President Nicolas Maduro blamed Spiderman and other ‘idolized super heroes’ of US television cartoons for the growing youth crime in Venezuela, which has become one of the most violent countries in Latinamerica.
Maduro made his claim in the Bolivian daily La Opinión telling the newspaper he saw a distinct correlation between youth violence and superhero idolization, with killings from start to end, a connection he said contributed to a distortion of reality and a factory of anti-values.
This kid, at 14 years old, carries a 9mm with a mind filled by thousands of hours of shows where people are killed, the Venezuelan leader told La Opinion.
I start to think how many thousands of hours of violence that kid will have consumed, in the end, stimulated by consumerism and violence when he grabs a 9 mm and goes to kill, Maduro added.
The Venezuelan president said he made the connection this week after watching the film Spiderman 3 with his wife and it was stunning.
“That's the trouble, from the beginning until the end there are more and more dead. And that's one of the series small children love most... because it's attractive, it's from comics that are attractive, the figure, the colors and movements... so much so that we finished watching it at four in the morning”.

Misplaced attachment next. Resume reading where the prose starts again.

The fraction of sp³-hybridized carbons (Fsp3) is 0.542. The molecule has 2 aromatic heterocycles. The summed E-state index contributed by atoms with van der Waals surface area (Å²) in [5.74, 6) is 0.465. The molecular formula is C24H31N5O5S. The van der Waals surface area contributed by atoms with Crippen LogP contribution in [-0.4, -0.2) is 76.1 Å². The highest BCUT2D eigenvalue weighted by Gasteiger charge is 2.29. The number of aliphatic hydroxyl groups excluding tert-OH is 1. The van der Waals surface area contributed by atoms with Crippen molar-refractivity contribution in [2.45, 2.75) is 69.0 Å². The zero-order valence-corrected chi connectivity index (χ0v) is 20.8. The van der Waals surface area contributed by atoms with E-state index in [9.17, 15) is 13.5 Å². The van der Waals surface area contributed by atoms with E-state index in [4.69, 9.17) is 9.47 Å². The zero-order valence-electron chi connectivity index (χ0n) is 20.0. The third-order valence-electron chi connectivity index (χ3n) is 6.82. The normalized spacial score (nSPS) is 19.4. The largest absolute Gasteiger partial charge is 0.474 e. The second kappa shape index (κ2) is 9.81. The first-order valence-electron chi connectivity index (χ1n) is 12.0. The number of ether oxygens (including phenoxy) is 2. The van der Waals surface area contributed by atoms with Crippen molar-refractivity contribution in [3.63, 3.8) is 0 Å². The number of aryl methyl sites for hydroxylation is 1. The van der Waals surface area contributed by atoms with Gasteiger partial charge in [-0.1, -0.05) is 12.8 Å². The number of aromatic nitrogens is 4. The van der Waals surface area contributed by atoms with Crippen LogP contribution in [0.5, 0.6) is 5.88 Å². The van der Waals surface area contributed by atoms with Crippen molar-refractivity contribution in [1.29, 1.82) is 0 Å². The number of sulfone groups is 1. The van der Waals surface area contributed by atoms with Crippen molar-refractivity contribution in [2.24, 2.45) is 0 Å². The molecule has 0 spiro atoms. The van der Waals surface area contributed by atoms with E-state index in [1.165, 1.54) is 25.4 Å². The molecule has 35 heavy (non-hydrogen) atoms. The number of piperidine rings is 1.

Venezuela has become one of the most violent countries in Latinamerica which according to government statistics recorded more than 16.000 murders last year and 3.400 in the first quarter of this year. Mutinies and killings in state prisons are very common the last of which reported at least 16 dead. So serious is the issue that there is a specific ban on releasing pictures of killings in jails and bodies piles in the morgue.
The Spiderman statement from Maduro comes as no surprise given his use of popular culture to make political points.
He became famous when during the last presidential campaign he wore a hat with a plastic bird: apparently it was the representation of a little singing bird that had approached him and happily over-flying exchanged twits with him several times before leaving, which he attributed to the spirit of late president and mentor Hugo Chavez.
Only recently he ordered state television to broadcast “Malcolm X” after he met a man he said physically resembled the African American activist. Maduro also ordered the broadcast of The Terminal while Edward Snowden was stranded in Moscow's airport before Russia granted the former National Security Agency contractor asylum.